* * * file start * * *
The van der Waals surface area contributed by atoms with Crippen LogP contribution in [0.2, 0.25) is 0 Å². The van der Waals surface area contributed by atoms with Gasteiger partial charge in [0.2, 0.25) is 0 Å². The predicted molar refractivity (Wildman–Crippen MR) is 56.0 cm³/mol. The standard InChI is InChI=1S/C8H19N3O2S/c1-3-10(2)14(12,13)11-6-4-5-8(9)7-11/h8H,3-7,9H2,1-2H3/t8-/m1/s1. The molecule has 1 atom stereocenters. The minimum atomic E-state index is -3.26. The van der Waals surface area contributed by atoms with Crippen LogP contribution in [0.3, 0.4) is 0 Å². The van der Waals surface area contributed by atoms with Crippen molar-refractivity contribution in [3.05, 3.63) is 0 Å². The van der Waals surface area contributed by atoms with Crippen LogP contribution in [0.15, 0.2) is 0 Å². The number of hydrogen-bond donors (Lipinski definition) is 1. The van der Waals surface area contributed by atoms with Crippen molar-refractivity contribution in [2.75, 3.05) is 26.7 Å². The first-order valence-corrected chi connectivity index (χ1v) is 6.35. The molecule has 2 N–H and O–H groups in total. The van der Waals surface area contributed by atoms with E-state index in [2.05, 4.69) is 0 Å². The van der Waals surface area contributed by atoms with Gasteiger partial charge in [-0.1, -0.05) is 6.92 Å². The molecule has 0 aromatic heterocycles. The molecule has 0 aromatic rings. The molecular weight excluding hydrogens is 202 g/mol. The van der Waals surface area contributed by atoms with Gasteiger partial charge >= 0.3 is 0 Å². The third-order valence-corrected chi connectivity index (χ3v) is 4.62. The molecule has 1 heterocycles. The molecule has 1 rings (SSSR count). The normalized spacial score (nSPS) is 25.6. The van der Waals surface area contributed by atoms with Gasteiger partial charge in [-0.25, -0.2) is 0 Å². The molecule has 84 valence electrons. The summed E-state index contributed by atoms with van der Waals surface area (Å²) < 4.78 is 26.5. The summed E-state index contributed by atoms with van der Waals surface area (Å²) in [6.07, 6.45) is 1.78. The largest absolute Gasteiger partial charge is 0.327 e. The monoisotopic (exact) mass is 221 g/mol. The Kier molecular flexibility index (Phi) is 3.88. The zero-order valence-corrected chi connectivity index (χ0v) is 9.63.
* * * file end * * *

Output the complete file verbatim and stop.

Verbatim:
The van der Waals surface area contributed by atoms with Crippen LogP contribution in [0.2, 0.25) is 0 Å². The van der Waals surface area contributed by atoms with Gasteiger partial charge in [0.2, 0.25) is 0 Å². The predicted molar refractivity (Wildman–Crippen MR) is 56.0 cm³/mol. The standard InChI is InChI=1S/C8H19N3O2S/c1-3-10(2)14(12,13)11-6-4-5-8(9)7-11/h8H,3-7,9H2,1-2H3/t8-/m1/s1. The molecule has 1 atom stereocenters. The minimum atomic E-state index is -3.26. The van der Waals surface area contributed by atoms with Crippen LogP contribution in [0.3, 0.4) is 0 Å². The van der Waals surface area contributed by atoms with Crippen molar-refractivity contribution in [3.05, 3.63) is 0 Å². The van der Waals surface area contributed by atoms with Crippen LogP contribution in [0.15, 0.2) is 0 Å². The number of hydrogen-bond donors (Lipinski definition) is 1. The van der Waals surface area contributed by atoms with Crippen molar-refractivity contribution in [2.75, 3.05) is 26.7 Å². The first-order valence-corrected chi connectivity index (χ1v) is 6.35. The molecule has 2 N–H and O–H groups in total. The van der Waals surface area contributed by atoms with E-state index in [2.05, 4.69) is 0 Å². The van der Waals surface area contributed by atoms with Gasteiger partial charge in [-0.1, -0.05) is 6.92 Å². The molecule has 0 aromatic heterocycles. The molecule has 0 aromatic rings. The molecular weight excluding hydrogens is 202 g/mol. The van der Waals surface area contributed by atoms with Gasteiger partial charge >= 0.3 is 0 Å². The third-order valence-corrected chi connectivity index (χ3v) is 4.62. The molecule has 1 heterocycles. The molecule has 1 rings (SSSR count). The normalized spacial score (nSPS) is 25.6. The van der Waals surface area contributed by atoms with Gasteiger partial charge in [-0.25, -0.2) is 0 Å². The molecule has 84 valence electrons. The summed E-state index contributed by atoms with van der Waals surface area (Å²) < 4.78 is 26.5. The summed E-state index contributed by atoms with van der Waals surface area (Å²) in [6.07, 6.45) is 1.78. The largest absolute Gasteiger partial charge is 0.327 e. The monoisotopic (exact) mass is 221 g/mol. The Kier molecular flexibility index (Phi) is 3.88. The zero-order valence-corrected chi connectivity index (χ0v) is 9.63.